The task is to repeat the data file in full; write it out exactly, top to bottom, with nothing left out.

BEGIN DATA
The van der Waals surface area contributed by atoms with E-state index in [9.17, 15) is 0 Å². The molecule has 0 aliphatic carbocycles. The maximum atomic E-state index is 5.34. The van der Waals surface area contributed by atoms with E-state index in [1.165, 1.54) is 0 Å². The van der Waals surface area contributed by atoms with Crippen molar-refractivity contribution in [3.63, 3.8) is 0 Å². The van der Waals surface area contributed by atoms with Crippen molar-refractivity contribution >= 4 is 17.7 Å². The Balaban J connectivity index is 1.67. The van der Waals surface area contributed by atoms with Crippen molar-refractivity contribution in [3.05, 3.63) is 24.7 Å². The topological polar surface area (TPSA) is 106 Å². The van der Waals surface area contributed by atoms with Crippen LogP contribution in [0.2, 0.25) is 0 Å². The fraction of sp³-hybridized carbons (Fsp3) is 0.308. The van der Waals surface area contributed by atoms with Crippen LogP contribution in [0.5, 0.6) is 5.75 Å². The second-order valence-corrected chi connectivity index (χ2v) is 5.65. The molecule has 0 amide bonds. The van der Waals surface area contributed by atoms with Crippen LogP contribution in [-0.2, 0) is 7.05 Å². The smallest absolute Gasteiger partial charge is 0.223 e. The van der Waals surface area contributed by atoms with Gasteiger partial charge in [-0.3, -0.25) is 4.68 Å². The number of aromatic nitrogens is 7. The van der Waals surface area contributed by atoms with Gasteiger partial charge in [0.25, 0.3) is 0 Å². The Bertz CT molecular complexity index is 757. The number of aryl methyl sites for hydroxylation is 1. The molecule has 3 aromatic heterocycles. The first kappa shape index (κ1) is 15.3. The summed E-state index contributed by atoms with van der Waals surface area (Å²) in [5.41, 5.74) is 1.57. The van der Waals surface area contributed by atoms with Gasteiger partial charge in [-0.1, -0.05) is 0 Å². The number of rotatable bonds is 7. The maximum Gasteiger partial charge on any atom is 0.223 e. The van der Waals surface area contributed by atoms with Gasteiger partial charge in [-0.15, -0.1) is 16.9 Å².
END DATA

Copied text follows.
The van der Waals surface area contributed by atoms with E-state index in [9.17, 15) is 0 Å². The molecule has 0 aliphatic carbocycles. The maximum atomic E-state index is 5.34. The van der Waals surface area contributed by atoms with E-state index in [1.165, 1.54) is 0 Å². The van der Waals surface area contributed by atoms with Crippen molar-refractivity contribution in [3.63, 3.8) is 0 Å². The van der Waals surface area contributed by atoms with Crippen molar-refractivity contribution >= 4 is 17.7 Å². The Balaban J connectivity index is 1.67. The van der Waals surface area contributed by atoms with Crippen molar-refractivity contribution in [3.05, 3.63) is 24.7 Å². The topological polar surface area (TPSA) is 106 Å². The van der Waals surface area contributed by atoms with Crippen LogP contribution in [0.2, 0.25) is 0 Å². The fraction of sp³-hybridized carbons (Fsp3) is 0.308. The van der Waals surface area contributed by atoms with Crippen LogP contribution in [0.5, 0.6) is 5.75 Å². The second-order valence-corrected chi connectivity index (χ2v) is 5.65. The molecule has 0 amide bonds. The van der Waals surface area contributed by atoms with Crippen LogP contribution in [-0.2, 0) is 7.05 Å². The smallest absolute Gasteiger partial charge is 0.223 e. The van der Waals surface area contributed by atoms with Gasteiger partial charge in [-0.3, -0.25) is 4.68 Å². The number of aromatic nitrogens is 7. The van der Waals surface area contributed by atoms with Gasteiger partial charge in [0.25, 0.3) is 0 Å². The Bertz CT molecular complexity index is 757. The number of aryl methyl sites for hydroxylation is 1. The molecule has 3 aromatic heterocycles. The first kappa shape index (κ1) is 15.3. The summed E-state index contributed by atoms with van der Waals surface area (Å²) in [5.41, 5.74) is 1.57. The van der Waals surface area contributed by atoms with Gasteiger partial charge in [-0.1, -0.05) is 0 Å². The number of rotatable bonds is 7. The maximum Gasteiger partial charge on any atom is 0.223 e. The van der Waals surface area contributed by atoms with Gasteiger partial charge in [-0.15, -0.1) is 16.9 Å².